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Myopia Control - What, How and Why

Updated: Feb 15, 2023

Written by Karyn Zhao, Optometrist

What is myopia

Myopia - also known as short-sightedness - is where vision is blurry in the distance but may be clear up close. Myopia has become increasingly more prevalent around the world, with around 30% of New Zealanders falling into the short-sighted category. It is thought that by 2050, half the world’s population will be myopic.

Myopia occurs when the eye grows longer, resulting in light rays focusing in front of the retina (light-sensitive layer of the eye) rather than onto it. As a result, myopic people need glasses or contact lenses to focus the light onto the retina. As their myopia progresses, they will need to replace their glasses or contacts with updated prescriptions.

Milburn & Neill Optometrists now have an Lenstar 900 Biometer to more accurately measure the axial length or growth of the eye. This will soon becoming the standard of care in myopia control management will help to assist in measuring the success of the different methods of myopia control in your child.

Genetics, visual environment, and ethnicity can all play a role in the risk of your child and whether or not they are likely to develop myopia.

  • Spending more time doing close work like reading/using smart phones and tablets, and playing computer games have been linked to the development of myopia.

  • Myopia can be hereditary - a child with one myopic parent has 3x the risk of developing myopia, and a child with two myopic parents has 6x the risk.

What are the risks of myopia

Myopia tends to progress/worsen as children age, with younger myopic kids being associated with higher levels of myopia in adulthood. Increasing levels of myopia are associated with higher risks of eye disease during the child’s lifetime, including but not limited to retinal detachment, myopic macular degeneration, glaucoma and cataracts.

Of the most concern is that any level of myopia increases the chance of blinding eye-conditions, such as retinal detachment, cataracts, glaucoma and myopic retinal degeneration later in life. The higher the level of myopia, the higher the risk.

What is myopia control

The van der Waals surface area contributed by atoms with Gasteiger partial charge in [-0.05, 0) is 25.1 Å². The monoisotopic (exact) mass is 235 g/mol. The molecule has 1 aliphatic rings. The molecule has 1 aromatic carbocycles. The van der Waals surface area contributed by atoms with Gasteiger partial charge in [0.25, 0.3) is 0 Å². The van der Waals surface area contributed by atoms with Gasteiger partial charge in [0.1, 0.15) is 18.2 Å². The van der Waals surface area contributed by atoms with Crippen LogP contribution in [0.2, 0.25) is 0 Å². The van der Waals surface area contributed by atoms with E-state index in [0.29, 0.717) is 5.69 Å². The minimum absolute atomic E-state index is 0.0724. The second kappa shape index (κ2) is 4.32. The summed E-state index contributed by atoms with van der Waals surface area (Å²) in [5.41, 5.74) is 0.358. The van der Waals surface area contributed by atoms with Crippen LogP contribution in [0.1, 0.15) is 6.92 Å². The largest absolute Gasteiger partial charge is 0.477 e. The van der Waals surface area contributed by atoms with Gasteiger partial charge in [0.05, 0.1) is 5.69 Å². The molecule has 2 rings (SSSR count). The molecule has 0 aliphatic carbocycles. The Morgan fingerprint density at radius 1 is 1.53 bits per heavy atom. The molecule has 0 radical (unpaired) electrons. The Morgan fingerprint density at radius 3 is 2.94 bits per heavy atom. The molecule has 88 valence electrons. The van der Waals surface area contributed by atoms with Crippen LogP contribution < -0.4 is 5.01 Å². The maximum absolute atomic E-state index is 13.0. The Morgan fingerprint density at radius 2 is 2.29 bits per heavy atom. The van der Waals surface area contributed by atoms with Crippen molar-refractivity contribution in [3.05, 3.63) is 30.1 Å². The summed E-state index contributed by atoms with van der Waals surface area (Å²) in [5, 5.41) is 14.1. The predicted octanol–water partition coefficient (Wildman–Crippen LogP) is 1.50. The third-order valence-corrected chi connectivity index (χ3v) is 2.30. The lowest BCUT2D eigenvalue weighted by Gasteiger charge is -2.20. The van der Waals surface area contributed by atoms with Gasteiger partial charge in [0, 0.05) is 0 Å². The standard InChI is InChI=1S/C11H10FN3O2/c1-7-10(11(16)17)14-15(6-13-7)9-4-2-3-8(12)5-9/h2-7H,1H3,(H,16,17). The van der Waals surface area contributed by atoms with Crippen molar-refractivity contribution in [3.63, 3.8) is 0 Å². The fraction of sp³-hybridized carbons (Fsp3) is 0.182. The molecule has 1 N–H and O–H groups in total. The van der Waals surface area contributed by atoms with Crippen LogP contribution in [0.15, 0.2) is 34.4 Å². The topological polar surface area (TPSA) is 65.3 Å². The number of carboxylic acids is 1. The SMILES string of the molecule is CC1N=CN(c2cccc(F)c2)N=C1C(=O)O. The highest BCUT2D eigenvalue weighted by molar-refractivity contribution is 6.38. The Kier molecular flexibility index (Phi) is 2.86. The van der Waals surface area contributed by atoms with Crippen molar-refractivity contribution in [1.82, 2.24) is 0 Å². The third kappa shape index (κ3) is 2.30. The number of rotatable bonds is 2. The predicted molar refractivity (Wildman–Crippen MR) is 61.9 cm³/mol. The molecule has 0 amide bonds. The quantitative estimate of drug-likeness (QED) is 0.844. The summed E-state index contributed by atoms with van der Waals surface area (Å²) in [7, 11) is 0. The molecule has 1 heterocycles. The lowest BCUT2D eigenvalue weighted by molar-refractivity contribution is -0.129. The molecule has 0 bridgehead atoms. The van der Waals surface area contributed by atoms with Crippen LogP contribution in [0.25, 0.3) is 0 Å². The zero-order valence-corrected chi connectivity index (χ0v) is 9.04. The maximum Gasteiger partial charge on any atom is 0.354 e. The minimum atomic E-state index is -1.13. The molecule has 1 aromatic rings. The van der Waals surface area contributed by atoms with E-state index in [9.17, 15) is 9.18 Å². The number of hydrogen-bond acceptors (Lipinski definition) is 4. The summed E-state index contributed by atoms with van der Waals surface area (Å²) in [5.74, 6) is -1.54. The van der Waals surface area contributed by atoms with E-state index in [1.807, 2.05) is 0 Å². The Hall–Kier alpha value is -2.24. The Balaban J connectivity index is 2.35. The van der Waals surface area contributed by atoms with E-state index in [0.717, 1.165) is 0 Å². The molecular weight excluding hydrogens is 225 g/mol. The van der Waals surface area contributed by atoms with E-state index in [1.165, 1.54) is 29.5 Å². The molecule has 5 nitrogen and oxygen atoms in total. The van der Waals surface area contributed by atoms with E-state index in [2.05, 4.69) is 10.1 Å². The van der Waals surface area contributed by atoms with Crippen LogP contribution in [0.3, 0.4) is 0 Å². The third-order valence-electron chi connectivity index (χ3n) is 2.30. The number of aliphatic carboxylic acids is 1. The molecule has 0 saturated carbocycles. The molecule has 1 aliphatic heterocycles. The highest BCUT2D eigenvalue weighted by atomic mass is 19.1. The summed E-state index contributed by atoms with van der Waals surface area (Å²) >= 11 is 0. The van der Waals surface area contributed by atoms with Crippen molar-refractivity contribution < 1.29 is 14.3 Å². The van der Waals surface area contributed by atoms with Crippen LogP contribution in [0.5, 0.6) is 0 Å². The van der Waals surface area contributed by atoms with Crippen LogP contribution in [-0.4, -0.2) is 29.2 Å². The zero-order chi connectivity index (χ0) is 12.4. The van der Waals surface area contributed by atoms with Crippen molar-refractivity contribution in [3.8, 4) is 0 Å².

Myopia control involves the use of various methods with the aim to slow down or stop the progression of myopia. These methods can include prescribing specialty myopia-control glasses, soft or hard contact lenses, or eyedrops. Additionally, modifications to one’s visual environment such as limiting screen time and increasing outdoor play can also be beneficial in slowing down myopic progression.

Prescribing standard glasses or contacts does nothing for slowing down myopic progression and will lead to frequent changes in spectacle/contact lens powers, as well as increase the risk of sight-threatening problems in the future. When conventional spectacles or contact lenses are used to correct myopia, light entering the eye centrally is accurately focused onto the retina. On the other hand, light entering off-centre will focus behind the retina, which stimulates the eye to lengthen and hence leading to increased myopia.

Unfortunately, the lengthening of the eye which results in myopia is irreversible, and hence early intervention is critical in myopia control - thus bringing us to myopia control.

Miyosmart & Stellest Lenses

Miyosmart lenses work through multiple little honeycomb-shaped segments which form a ring-shaped “treatment zone”. This treatment zone creates defocus which slows down the eye’s elongation and hence myopic progression, whilst retaining sharp focus for the central vision so that activities are not affected.

Essilor’s newest lens - the Stellest lens - acts in a similar way with 1021 highly aspheric lenslets arranged in concentric circles providing the peripheral defocus which acts to slow down the progression of myopia in its wearers. Similarly, a clear zone is left in the centre to allow for clear central vision so that everyday vision and activities aren’t impacted.

Miyosmart and Stellest lenses have both been shown to be able to slow myopic progression by up to approximately 60%.

Misight/NaturalVue daily disposable soft contact lenses